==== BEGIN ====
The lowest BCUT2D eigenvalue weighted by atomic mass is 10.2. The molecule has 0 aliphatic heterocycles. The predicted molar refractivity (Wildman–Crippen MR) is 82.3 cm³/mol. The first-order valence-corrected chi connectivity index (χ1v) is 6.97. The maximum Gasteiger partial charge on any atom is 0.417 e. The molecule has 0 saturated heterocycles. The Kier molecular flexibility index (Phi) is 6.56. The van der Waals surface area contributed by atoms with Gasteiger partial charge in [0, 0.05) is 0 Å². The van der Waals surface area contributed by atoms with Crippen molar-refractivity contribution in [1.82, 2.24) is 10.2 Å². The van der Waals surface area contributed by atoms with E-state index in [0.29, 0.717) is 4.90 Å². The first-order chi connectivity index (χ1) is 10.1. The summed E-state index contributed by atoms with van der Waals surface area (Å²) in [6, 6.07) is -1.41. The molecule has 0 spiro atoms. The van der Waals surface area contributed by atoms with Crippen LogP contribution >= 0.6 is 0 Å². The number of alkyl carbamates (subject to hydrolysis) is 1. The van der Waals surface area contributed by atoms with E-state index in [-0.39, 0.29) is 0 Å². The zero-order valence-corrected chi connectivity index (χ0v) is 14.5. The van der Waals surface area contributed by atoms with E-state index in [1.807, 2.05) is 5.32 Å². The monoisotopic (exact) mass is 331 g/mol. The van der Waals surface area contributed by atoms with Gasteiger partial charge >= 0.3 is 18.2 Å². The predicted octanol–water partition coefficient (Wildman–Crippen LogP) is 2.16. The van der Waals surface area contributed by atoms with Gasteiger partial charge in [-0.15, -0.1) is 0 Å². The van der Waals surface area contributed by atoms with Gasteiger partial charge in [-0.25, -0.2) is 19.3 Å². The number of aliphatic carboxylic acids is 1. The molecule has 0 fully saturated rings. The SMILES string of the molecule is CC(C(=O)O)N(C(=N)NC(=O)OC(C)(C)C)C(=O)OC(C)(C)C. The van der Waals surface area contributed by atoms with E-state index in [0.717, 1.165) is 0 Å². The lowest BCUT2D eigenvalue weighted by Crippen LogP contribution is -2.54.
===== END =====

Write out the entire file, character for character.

The lowest BCUT2D eigenvalue weighted by atomic mass is 10.2. The molecule has 0 aliphatic heterocycles. The predicted molar refractivity (Wildman–Crippen MR) is 82.3 cm³/mol. The first-order valence-corrected chi connectivity index (χ1v) is 6.97. The maximum Gasteiger partial charge on any atom is 0.417 e. The molecule has 0 saturated heterocycles. The Kier molecular flexibility index (Phi) is 6.56. The van der Waals surface area contributed by atoms with Gasteiger partial charge in [0, 0.05) is 0 Å². The van der Waals surface area contributed by atoms with Crippen molar-refractivity contribution in [1.82, 2.24) is 10.2 Å². The van der Waals surface area contributed by atoms with E-state index in [0.29, 0.717) is 4.90 Å². The first-order chi connectivity index (χ1) is 10.1. The summed E-state index contributed by atoms with van der Waals surface area (Å²) in [6, 6.07) is -1.41. The molecule has 0 spiro atoms. The van der Waals surface area contributed by atoms with Crippen LogP contribution >= 0.6 is 0 Å². The number of alkyl carbamates (subject to hydrolysis) is 1. The van der Waals surface area contributed by atoms with E-state index in [-0.39, 0.29) is 0 Å². The zero-order valence-corrected chi connectivity index (χ0v) is 14.5. The van der Waals surface area contributed by atoms with E-state index in [1.807, 2.05) is 5.32 Å². The monoisotopic (exact) mass is 331 g/mol. The van der Waals surface area contributed by atoms with Gasteiger partial charge >= 0.3 is 18.2 Å². The predicted octanol–water partition coefficient (Wildman–Crippen LogP) is 2.16. The van der Waals surface area contributed by atoms with Gasteiger partial charge in [-0.15, -0.1) is 0 Å². The van der Waals surface area contributed by atoms with Gasteiger partial charge in [-0.25, -0.2) is 19.3 Å². The number of aliphatic carboxylic acids is 1. The molecule has 0 fully saturated rings. The SMILES string of the molecule is CC(C(=O)O)N(C(=N)NC(=O)OC(C)(C)C)C(=O)OC(C)(C)C. The van der Waals surface area contributed by atoms with E-state index in [0.717, 1.165) is 0 Å². The lowest BCUT2D eigenvalue weighted by Crippen LogP contribution is -2.54.